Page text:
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The potent role of the anti-inflammatory cytokine Interleukin-1 Receptor Antagonist to improve beta-cell function and survival in obesity and diabetes

English title The potent role of the anti-inflammatory cytokine Interleukin-1 Receptor Antagonist to improve beta-cell function and survival in obesity and diabetes
Applicant Sauter Nadine
Number 117035
Funding scheme Fellowships for prospective researchers
Research institution Division of Endocrinology and Diabetes David Geffen School of Medicine University of California UCLA
Institution of higher education Institution abroad - IACH
Main discipline Endocrinology
Start/End 01.01.2007 - 30.06.2008
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All Disciplines (3)

Discipline
Endocrinology
Molecular Biology
Cellular Biology, Cytology

Keywords (5)

diabetes; apoptosis; cytokines; interleukin-1 receptor antagonist; obesity

Lay Summary (English)

Lead
Lay summary
Chronic exposure of human pancreatic islets to elevated glucose concentrations induces beta-cell apoptosis and impaired beta-cell function. Hyperglycemia has been implicated in the progression of diabetes, accelerating beta-cell death and decreasing secretory function. The mechanisms of beta-cell destruction in a diabetic milieu are complex. We previously reported that the deleterious effects of glucose are partly mediated by the production and secretion of the pro-inflammatory cytokine Interleukin-1beta (IL-1beta) by beta-cells themselves. Interleukin-1 Receptor Antagonist (IL-1Ra) is a naturally occurring antagonist to IL-1beta and prevents glucose and IL-1beta-induced beta-cell failure in vitro. We found that IL-1Ra is able to protect from high fat diet (HFD)-induced diabetes in vivo by improving glucose tolerance and insulin secretion. The insulin transcription factor pancreatic duodenal homeobox-1 (PDX-1) translocates from the nucleus to the cytoplasm in mice under the high fat diet. This export is prevented in HFD-mice treated with IL-1Ra together with improved insulin production and secretion. Using isolated human islets, we confirmed that elevated glucose and IL-1beta induces shuttling of PDX-1 and that addition of IL-1Ra maintains its nuclear localization. Our aim is to further characterize the mechanisms of IL-1Ra-mediated ?-cell protection at a cellular level. We hypothesize an involvement of the JNK-Foxo1-pathway in the regulation of PDX-1 cellular localization. Taken together, our studies investigate the mechanisms of IL-1Ra-mediated beta-cell protection to elucidate its possible role in the future treatment of diabetes.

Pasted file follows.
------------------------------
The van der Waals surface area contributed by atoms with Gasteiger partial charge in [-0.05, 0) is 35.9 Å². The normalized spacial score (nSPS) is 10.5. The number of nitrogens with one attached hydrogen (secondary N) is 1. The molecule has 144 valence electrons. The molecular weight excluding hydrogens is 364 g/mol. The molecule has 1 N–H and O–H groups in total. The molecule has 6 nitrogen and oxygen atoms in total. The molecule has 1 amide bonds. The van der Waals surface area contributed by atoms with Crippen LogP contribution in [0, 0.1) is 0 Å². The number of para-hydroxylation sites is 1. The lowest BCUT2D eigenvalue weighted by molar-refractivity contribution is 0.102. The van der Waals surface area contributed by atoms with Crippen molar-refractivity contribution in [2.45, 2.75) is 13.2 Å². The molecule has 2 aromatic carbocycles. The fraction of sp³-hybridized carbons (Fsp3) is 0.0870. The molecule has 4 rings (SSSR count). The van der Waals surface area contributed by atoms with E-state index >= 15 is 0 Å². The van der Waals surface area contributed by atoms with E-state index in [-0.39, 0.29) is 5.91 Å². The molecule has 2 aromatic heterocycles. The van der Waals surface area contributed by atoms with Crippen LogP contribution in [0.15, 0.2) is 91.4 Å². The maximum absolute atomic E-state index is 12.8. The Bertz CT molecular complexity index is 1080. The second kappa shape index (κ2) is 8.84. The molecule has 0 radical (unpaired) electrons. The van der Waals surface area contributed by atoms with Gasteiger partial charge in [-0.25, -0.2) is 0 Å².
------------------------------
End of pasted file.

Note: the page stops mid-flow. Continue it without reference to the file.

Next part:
Direct link to Lay Summary Last update: 21.02.2013

Responsible applicant and co-applicants

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